Hundreds of players have been willing to follow Matt Savage and jump into the abyss at the Commerce Hold’em Series.

Commerce Hold’em Series The Abyss

Matt Savage has tested out a new slow-structure tournament format at the Commerce Hold’em Series in LA. (Image: pinkkarton)

A completely new tournament concept, The Abyss featured a $250,000 and, uniquely, no blind increases on Day 1.

Costing $360 to enter, the event gave players a starting stack of 20,000 chips and blinds starting at 100/200 plus a 200-chip big blind ante.

Deep Stacks Take Players into The Abyss

In an effort to recreate the dynamics of a cash game, the blinds remained at 100/200 throughout the first day. According to Savage, The Abyss was his attempt to host the “deepest tournament” in poker history.

To encourage players to ante-up inside LA’s Commerce Casino, the three chips leaders at the end of each starting flight received their buy-ins back.

When the registration desks closed after four starting flights and late entry on Day 2, 537 entries had been collected. Although that figure meant the Commerce Hold’em Series innovation fell short of its guarantee, a turnout of 500+ entries is strong by any standards.

Speaking to Pokernews, Savage said The Abyss was a one-off. However, he reminded players that a number of innovations started at the Commerce Casino.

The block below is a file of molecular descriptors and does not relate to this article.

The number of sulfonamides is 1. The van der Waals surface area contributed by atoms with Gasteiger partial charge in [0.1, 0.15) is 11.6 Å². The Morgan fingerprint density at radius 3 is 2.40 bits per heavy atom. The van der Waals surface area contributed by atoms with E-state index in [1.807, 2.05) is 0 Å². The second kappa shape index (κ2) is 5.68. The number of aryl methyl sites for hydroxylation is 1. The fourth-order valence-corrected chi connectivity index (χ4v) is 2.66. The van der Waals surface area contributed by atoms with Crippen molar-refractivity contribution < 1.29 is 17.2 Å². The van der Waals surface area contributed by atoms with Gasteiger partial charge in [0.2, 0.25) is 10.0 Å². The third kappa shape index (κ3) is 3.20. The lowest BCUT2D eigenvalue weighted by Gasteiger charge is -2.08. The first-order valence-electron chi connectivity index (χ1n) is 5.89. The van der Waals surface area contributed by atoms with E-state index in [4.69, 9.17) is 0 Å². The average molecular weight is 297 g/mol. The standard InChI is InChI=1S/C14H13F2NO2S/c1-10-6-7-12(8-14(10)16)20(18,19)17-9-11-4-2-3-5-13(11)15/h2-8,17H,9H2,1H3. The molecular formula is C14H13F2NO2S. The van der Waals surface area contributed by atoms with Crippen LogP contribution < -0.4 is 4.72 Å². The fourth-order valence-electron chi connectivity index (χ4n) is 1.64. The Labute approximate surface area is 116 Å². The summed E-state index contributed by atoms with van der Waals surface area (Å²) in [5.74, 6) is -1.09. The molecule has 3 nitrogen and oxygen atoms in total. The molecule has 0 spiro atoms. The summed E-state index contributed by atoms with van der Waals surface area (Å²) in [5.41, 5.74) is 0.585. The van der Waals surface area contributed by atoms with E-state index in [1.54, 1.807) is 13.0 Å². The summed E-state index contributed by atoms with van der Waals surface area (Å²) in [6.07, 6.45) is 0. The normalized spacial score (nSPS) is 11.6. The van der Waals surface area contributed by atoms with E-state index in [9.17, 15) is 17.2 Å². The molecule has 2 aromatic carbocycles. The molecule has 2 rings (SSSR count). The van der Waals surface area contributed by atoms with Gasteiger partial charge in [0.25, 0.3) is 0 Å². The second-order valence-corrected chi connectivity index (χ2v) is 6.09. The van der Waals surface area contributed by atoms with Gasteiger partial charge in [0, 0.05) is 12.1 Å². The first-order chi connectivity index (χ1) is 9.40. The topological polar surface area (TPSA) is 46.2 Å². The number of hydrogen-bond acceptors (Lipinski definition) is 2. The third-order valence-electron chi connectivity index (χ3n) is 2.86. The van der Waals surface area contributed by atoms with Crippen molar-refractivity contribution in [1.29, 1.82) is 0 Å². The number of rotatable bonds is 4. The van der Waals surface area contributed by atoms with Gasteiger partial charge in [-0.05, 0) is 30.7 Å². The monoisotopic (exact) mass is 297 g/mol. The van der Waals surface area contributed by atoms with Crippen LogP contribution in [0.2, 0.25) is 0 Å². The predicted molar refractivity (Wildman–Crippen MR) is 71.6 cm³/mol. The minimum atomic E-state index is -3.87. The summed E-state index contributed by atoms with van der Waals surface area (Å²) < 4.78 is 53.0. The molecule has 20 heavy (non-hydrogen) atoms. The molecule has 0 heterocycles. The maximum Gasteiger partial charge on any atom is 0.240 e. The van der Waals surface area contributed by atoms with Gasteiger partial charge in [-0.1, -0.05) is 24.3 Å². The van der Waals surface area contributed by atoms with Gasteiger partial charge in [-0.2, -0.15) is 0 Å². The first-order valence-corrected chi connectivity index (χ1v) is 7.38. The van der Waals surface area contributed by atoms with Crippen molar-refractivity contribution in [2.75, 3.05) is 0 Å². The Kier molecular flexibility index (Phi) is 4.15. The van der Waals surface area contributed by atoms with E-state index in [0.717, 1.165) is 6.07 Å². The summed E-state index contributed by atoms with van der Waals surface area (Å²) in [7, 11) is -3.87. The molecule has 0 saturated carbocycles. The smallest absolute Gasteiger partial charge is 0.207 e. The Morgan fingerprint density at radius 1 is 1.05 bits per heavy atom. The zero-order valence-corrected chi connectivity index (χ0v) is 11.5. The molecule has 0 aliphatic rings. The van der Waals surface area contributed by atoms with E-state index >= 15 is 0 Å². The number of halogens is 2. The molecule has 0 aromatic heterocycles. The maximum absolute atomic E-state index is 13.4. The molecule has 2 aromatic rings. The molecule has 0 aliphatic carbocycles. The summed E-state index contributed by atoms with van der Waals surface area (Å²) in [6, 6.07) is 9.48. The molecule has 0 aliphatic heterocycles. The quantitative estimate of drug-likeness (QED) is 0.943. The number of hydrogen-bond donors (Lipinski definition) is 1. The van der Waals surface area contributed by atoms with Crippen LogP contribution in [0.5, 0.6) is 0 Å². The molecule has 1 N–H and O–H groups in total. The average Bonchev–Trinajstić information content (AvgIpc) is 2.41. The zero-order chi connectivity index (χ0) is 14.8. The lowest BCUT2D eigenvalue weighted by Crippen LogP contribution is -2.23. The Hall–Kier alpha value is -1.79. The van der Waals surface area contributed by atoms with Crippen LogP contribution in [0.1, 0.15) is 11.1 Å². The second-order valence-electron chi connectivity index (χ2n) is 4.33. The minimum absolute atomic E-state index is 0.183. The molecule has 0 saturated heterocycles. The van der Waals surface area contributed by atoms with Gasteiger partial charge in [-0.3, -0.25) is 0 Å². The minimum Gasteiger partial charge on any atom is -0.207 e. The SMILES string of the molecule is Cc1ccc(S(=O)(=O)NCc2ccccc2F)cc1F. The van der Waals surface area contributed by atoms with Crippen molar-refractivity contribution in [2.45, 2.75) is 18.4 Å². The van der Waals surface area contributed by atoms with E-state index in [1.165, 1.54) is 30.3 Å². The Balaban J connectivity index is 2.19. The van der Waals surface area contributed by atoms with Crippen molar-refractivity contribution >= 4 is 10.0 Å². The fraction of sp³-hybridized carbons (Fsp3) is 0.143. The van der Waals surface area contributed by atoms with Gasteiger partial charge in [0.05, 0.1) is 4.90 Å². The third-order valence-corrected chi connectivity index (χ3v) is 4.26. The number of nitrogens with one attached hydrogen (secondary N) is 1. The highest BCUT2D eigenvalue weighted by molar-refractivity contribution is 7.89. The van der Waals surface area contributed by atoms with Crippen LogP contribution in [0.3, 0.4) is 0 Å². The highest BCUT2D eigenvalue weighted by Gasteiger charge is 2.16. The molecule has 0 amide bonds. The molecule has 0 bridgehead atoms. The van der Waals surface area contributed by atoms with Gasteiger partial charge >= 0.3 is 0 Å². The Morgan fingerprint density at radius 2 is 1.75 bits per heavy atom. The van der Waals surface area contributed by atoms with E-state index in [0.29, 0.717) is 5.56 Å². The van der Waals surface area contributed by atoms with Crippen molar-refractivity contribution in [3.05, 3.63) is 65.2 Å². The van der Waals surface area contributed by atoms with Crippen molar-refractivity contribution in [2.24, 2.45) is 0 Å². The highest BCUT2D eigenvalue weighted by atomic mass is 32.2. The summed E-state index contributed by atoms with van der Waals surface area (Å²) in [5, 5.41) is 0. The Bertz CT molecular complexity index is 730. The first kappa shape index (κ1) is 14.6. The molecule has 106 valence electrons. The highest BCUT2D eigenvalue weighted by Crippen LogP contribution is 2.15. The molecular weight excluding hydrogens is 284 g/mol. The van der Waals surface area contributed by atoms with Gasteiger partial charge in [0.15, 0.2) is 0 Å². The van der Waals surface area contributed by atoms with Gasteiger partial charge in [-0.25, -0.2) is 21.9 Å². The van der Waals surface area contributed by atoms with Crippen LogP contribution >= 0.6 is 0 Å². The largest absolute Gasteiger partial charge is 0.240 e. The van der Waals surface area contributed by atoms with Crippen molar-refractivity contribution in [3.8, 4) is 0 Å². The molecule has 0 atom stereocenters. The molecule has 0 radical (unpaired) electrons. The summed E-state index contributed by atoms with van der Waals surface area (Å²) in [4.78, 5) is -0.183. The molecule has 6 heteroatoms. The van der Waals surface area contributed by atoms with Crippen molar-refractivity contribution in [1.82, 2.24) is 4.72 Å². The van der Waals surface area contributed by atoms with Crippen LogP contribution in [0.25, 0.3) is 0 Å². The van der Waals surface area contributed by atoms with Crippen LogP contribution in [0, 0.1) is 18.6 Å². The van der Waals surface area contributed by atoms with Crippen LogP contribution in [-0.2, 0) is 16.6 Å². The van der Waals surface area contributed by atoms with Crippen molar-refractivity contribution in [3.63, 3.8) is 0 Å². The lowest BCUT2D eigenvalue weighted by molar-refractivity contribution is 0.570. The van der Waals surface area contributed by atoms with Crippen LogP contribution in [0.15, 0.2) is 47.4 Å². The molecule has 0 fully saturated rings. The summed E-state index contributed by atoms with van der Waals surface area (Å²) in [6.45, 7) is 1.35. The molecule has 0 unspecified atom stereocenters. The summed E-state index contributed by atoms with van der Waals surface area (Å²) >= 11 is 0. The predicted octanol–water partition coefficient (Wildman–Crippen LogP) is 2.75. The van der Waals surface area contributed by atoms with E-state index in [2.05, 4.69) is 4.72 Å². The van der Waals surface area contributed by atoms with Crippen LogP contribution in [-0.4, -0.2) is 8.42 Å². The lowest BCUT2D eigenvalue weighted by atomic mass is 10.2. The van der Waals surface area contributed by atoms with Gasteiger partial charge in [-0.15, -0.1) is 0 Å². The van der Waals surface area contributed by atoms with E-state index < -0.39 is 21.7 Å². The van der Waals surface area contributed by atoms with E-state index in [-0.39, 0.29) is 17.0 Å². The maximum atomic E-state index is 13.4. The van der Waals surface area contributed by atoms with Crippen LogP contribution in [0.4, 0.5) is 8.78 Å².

While there’s no guarantee The Abyss or its structure will make it onto the World Poker Tour (WPT) an organization Savage also works for, it’s an interesting idea. What’s more, the timing is right for a new concept.

Commerce Hold’em Series Picks Perfect Time to Innovate

At present, live poker is as buoyant as it’s ever been. The World Series of Poker (WSOP) saw record numbers this summer while other events have seen similar levels of interest.

In fact, as players were grinding the Commerce Hold’em Series, PokerStars’ European Poker Tour (EPT) was setting records in Barcelona. Traditionally a popular stop, EPT Barcelona’s main event attracted 1,988 entries to become the largest tournament in the tour’s history.

With fields and prizepools exceeding expectations around the world, now is the time to test new ideas. For Savage, that means trialing a format that gives players more time to play.

In the end, one person who took advantage of that was Robert Clark. The American made his way into the final four of The Abyss before locking up a deal.

Once play restarted, the cards went in his favor meaning he emerged from The Abyss with $31,185 and the inaugural champion’s trophy.



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